This is a hard one for me because I really don’t like putting myself out there, but knowing your neighbors is incredibly important. At the very least we can figure out whether they will be with us, or against us when and if the S hits the fan.

If your neighbor feels like they know you (even just a little) they will be less likely to try and take advantage of you in a bad situation because they know you.

Take them Cookies: It’s human nature that when someone does something for us (no matter how small) we feel obligated to return the favor. While we are not doing this to get something back from them, it could be the difference of them being with us, or against us when the S hits the fan.

The Rule of Obligation, also known as “reciprocity,” states that when others do something for us, we feel a strong need, even a push, to return the favor. Returning the favor rids us of the obligation created by the first good deed. Like the saying goes “one good deed deserves another”

Learn (and Practice) Skills

With the internet today there is literally nothing we can’t learn, and almost no question we can’t get an answer to. Google “how far away is the moon” and see what I mean. While these resources are fantastic, they are worthless unless we apply that knowledge.

In the show we talked about how watching a video about building a survival shelter looks really simple, but when you go out to do it yourself you find out it’s harder than you thought it would be.

It’s really easy to edit out the mistakes in a video, but in real life we don’t have that option. We need to make these mistakes now, and learn the process now, because a SHTF scenario is the time for doing, not learning, and a mistake could mean life or death.

Being Physically Fit

In last week’s show we talked about how the best thing you can do to prevent illness in a SHTF scenario is be as healthy as possible now. Sanitation and public services could be nonexistent, and having a healthy immune system and being physically fit could prevent some of the common illnesses.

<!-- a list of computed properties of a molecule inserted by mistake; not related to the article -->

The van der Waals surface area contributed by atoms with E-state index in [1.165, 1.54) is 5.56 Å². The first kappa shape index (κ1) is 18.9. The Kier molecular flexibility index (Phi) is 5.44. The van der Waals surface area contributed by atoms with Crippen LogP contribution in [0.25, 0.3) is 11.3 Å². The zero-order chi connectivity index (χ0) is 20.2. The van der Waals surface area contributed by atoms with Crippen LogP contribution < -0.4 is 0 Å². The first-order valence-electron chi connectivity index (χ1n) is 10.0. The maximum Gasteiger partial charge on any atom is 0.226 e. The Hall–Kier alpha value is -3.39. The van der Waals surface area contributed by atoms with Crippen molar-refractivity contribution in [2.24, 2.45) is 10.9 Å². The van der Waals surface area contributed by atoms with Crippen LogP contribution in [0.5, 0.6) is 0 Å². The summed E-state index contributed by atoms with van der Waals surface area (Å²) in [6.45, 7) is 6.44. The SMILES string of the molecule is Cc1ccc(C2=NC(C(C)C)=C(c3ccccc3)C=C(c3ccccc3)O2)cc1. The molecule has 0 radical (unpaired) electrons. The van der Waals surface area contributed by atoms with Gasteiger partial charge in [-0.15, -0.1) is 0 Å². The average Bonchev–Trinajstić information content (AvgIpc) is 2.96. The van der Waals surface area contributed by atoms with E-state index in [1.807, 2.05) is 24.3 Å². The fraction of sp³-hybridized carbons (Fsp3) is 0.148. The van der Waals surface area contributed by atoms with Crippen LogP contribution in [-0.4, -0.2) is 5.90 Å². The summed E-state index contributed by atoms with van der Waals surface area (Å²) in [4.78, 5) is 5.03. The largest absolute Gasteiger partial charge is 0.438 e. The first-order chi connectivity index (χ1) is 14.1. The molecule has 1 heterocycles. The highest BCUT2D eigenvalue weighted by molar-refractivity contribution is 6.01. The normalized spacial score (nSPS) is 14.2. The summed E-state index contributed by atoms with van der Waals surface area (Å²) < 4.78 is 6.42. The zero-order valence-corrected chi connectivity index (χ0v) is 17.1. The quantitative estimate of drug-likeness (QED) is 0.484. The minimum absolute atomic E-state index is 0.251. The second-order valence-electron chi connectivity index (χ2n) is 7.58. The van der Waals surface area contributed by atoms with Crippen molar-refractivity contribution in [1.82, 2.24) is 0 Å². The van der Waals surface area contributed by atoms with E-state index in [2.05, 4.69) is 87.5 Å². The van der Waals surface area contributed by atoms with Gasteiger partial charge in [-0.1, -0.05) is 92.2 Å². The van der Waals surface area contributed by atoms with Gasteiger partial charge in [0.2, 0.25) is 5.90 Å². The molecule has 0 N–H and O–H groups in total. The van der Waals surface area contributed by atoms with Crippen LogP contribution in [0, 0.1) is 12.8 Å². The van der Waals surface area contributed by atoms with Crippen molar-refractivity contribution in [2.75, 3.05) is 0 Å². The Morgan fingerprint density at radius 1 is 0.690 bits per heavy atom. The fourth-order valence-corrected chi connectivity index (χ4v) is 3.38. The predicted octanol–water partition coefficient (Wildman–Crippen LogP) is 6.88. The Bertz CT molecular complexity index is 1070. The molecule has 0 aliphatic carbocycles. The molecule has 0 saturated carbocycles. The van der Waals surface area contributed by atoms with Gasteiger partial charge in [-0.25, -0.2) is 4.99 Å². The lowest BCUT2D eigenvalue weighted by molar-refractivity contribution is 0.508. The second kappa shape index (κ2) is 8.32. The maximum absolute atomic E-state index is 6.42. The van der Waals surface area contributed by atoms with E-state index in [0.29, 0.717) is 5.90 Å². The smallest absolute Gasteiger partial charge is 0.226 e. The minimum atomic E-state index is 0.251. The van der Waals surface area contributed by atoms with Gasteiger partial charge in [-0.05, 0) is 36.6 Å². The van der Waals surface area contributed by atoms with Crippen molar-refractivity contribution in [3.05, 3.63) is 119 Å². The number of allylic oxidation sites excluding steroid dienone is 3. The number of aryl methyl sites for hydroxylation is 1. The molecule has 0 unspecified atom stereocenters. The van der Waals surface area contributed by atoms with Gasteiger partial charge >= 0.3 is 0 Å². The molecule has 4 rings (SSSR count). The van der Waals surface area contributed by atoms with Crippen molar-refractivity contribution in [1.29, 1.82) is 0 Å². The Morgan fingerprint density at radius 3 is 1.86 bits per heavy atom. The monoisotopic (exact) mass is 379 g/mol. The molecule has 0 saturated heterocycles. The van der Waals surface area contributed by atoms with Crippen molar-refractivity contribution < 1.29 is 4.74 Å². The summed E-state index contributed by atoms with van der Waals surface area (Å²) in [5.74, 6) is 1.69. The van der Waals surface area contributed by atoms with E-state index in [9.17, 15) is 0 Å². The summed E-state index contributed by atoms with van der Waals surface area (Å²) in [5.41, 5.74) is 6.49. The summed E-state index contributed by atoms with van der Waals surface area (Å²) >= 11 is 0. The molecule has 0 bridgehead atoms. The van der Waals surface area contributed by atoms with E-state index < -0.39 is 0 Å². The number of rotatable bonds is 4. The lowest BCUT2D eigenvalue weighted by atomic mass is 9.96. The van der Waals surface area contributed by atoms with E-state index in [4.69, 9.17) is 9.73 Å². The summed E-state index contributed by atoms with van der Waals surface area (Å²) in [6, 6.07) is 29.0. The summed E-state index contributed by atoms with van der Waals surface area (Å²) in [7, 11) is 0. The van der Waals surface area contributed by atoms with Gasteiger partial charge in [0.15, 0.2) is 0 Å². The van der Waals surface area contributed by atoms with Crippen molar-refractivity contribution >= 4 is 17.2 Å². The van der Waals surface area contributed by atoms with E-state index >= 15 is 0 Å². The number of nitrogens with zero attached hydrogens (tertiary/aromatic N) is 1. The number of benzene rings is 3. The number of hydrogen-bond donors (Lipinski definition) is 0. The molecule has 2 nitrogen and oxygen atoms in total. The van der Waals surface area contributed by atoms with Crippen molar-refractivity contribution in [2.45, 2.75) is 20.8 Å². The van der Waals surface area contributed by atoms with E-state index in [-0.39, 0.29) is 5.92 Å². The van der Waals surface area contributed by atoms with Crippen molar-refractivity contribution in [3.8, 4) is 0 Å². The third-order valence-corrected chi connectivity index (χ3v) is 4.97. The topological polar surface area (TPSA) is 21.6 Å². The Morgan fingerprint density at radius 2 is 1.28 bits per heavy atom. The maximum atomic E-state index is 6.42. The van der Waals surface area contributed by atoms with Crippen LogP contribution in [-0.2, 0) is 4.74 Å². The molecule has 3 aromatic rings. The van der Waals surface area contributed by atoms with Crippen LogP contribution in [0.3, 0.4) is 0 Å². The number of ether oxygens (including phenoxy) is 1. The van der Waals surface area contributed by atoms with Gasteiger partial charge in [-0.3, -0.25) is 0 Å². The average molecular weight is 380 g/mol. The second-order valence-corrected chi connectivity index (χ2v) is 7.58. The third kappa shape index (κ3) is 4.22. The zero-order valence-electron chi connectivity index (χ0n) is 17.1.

This doesn’t mean we need to go to the gym twice a week, it means we need to become “farmer strong” A farmer probably doesn’t look like Arnold Schwarzenegger, but a farmer can work from sun up, to sun down on a daily basis.

Let’s say you have a great bug out bag, with all the bells and whistles, what good is that bug out bag if you can’t walk more than 2 miles?

Setting Goals

Setting goals is a great way to keep your preparedness plan on track, creating goals can help us keep our focus and eventually achieve them.

When you are setting goals it’s important not to make all of them too big, or too small. We want some small goals that can be achieved easily, we want some long term goals that will take some work, but stretch goals are the most important.

Stretch goals are goals that are completely attainable, but require some work to get them done. A stretch goal could be getting your long term food storage up to 6 months, or learning the bushcraft skills we see in all those videos.

Download Reading/Learning Material

At the Survivalist Prepper Academy, we are working on a course that goes through creating a preparedness library. Having these files stored is important because most disaster scenarios involve the loss of electricity, meaning no internet.